Federal Health Minister Greg Hunt has revealed the government’s “one-off” plan to strengthen hospitals as Australia fights the biggest outbreak.
Federal Health Minister Greg Hunt has revealed a plan to send 2,000 doctors and nurses to Australia as the country struggles with the Delta’s ongoing outbreak.
Mr Hunt said those who had already applied to go to Australia could jump over travel restrictions and take on critical jobs across hospitals.
“It’s going to be a one-off boost to provide more support,” Mr. Hunt said The Sydney Morning Herald. “The Commonwealth is committed to this and the states are working constructively with us here.”
The influx of health professionals will largely come from Britain, Ireland and other countries with medical qualifications equivalent to regulators within Australia, meaning they can start working immediately after tapping down.
The plan comes after the International College of Nurses forecast a global shortage of up to 5.9 million nurses, with the UK’s Royal College of Nursing claiming there are more than 39,000 nursing job vacancies in England alone.
Australian College of Nursing chief executive Kylie Ward has revealed that there are more than 12,000 vacancies in nursing positions in Australia, as the sector continues to recruit politicians to bolster pandemic recourses.
The Federal Government’s push for nurses abroad followed the push from health authorities to release former health care professionals into retirement for the pandemic.
The NSW Health clip shows senior health bureaucrats begging for tens of thousands of former doctors, nurses, psychologists and dentists to return to hospitals to help the health system cope with the rise of hospitals due to Covid cases in the state.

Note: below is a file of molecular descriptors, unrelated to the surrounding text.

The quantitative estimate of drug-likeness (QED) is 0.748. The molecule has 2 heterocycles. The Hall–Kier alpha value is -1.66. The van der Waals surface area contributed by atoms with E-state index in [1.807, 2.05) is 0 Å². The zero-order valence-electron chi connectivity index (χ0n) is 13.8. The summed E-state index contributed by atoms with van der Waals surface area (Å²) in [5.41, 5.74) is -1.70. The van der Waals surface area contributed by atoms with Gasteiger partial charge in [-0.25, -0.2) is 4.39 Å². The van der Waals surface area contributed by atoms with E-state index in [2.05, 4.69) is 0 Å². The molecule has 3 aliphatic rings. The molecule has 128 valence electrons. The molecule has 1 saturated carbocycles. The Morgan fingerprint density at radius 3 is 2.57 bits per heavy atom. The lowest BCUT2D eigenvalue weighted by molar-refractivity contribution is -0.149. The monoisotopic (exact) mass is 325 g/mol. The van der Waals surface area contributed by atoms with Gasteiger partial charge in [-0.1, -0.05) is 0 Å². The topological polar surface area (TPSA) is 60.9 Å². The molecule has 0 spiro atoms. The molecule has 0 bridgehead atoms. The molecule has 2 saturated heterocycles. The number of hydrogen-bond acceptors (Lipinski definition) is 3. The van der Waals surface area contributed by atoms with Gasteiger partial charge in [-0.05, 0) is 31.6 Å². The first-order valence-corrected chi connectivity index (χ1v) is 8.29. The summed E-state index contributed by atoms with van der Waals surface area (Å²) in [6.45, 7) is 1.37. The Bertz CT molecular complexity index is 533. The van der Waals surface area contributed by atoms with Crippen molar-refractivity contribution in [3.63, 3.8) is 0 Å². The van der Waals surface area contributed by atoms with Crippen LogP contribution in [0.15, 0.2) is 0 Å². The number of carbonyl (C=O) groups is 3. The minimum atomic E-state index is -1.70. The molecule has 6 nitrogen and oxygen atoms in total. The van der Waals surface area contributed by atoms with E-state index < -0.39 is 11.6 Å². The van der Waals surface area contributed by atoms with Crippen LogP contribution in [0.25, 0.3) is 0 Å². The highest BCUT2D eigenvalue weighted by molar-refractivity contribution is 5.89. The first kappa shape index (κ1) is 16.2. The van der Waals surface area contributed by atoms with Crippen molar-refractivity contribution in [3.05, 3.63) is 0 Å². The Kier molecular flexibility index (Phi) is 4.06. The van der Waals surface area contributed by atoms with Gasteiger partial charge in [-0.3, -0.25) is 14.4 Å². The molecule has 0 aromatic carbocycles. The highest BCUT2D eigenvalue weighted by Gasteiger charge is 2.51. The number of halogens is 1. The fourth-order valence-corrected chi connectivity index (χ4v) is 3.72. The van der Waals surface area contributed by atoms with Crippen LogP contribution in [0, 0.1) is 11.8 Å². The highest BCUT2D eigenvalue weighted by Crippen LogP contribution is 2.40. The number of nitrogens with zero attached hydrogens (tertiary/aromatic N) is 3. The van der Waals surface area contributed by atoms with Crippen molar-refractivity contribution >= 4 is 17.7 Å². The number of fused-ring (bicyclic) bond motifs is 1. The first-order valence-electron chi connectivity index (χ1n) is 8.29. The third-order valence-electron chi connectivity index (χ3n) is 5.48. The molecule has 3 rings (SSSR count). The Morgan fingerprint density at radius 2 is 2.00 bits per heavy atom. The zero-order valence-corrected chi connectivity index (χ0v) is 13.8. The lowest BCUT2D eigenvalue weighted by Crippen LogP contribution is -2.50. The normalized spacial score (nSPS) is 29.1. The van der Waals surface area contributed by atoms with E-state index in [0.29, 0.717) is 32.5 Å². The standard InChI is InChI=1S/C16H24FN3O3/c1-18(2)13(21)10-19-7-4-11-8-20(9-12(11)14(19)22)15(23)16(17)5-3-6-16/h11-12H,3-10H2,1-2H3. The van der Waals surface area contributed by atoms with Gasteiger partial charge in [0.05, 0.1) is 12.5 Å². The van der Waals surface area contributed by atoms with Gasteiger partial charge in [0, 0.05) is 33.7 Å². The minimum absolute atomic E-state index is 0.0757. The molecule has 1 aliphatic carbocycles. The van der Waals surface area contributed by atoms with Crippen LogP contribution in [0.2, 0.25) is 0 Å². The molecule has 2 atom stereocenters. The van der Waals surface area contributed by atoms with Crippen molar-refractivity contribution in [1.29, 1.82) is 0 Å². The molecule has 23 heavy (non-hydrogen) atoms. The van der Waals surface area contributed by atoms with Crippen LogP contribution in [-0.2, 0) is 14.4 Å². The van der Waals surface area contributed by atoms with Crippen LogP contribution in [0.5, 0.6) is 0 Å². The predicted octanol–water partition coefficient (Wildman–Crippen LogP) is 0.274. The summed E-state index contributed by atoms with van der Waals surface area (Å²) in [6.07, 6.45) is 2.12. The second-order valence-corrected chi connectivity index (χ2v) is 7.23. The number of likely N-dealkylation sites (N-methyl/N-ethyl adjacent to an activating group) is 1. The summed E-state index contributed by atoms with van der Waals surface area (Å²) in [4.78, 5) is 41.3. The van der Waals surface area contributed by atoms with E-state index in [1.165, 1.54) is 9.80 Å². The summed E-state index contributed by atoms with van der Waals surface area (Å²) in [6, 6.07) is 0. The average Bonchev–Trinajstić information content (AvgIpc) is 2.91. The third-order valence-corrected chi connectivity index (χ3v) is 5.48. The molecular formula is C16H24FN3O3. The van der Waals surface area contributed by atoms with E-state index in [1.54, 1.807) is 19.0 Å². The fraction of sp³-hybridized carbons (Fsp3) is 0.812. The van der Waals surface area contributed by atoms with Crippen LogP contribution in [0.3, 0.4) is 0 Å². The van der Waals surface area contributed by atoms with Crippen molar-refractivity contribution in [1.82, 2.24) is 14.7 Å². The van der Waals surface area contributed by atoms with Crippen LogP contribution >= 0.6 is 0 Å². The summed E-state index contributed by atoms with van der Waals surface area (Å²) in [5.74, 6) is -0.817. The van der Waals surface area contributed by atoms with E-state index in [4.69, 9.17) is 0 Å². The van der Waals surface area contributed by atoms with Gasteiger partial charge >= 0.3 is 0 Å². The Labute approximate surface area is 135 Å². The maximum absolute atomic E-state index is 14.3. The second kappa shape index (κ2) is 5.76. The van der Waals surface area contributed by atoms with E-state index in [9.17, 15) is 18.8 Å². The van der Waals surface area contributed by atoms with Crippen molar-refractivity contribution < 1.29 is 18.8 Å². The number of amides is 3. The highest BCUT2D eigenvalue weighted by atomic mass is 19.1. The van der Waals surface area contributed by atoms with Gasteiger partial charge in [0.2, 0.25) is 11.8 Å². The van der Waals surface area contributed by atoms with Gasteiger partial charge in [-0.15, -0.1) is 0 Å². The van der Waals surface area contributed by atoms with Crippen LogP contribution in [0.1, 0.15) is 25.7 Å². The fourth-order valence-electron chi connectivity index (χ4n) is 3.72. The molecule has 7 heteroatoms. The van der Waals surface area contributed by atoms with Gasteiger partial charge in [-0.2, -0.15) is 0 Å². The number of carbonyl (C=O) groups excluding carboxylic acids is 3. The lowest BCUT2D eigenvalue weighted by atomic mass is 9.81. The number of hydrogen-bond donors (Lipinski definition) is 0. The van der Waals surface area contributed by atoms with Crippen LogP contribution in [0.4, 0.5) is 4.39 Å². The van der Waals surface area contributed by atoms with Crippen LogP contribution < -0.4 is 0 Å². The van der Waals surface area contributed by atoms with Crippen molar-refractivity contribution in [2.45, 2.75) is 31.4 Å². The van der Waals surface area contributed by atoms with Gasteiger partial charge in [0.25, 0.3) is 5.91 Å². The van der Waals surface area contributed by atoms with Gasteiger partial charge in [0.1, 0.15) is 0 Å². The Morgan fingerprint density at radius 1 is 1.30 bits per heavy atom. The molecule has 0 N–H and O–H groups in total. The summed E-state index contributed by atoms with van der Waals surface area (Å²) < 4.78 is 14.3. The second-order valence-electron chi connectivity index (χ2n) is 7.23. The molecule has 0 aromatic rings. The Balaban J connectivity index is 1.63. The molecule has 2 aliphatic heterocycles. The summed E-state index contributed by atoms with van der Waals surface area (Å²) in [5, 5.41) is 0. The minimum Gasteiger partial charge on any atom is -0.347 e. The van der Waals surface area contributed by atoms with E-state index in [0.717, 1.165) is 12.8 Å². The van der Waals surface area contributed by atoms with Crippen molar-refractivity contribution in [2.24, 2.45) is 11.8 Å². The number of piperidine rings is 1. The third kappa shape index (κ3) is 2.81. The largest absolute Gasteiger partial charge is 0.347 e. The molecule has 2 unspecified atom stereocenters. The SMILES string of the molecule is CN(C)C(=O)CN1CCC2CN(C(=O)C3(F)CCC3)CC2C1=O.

Australia’s medical watchdog has now doubled the number of those practicing sub-register pandemics to more than 55,000 health professionals who have retired or stopped working.
The pressure is so high now that the Australian Medical Association (AMA) is calling on NSW to look into the use of unemployed private sector workers due to the state ban on non-urgent operations.
One of those who took off his scrub was Bruce Dowd, 63, who returned to care at a major hospital in Sydney last month after retiring from a 38-year career in intensive care in 2018.
“I’m still pretty young and my faculties are pretty good – I mean, I kind of hurt my knee after coming back full time – so I’m glad I didn’t come in because I think I still have something to offer,” he said. he in Sydney Morning Herald.
“I can do my own little to help and try to give the expertise and knowledge I still have. The nurses working next to the bed are doing an amazing job.”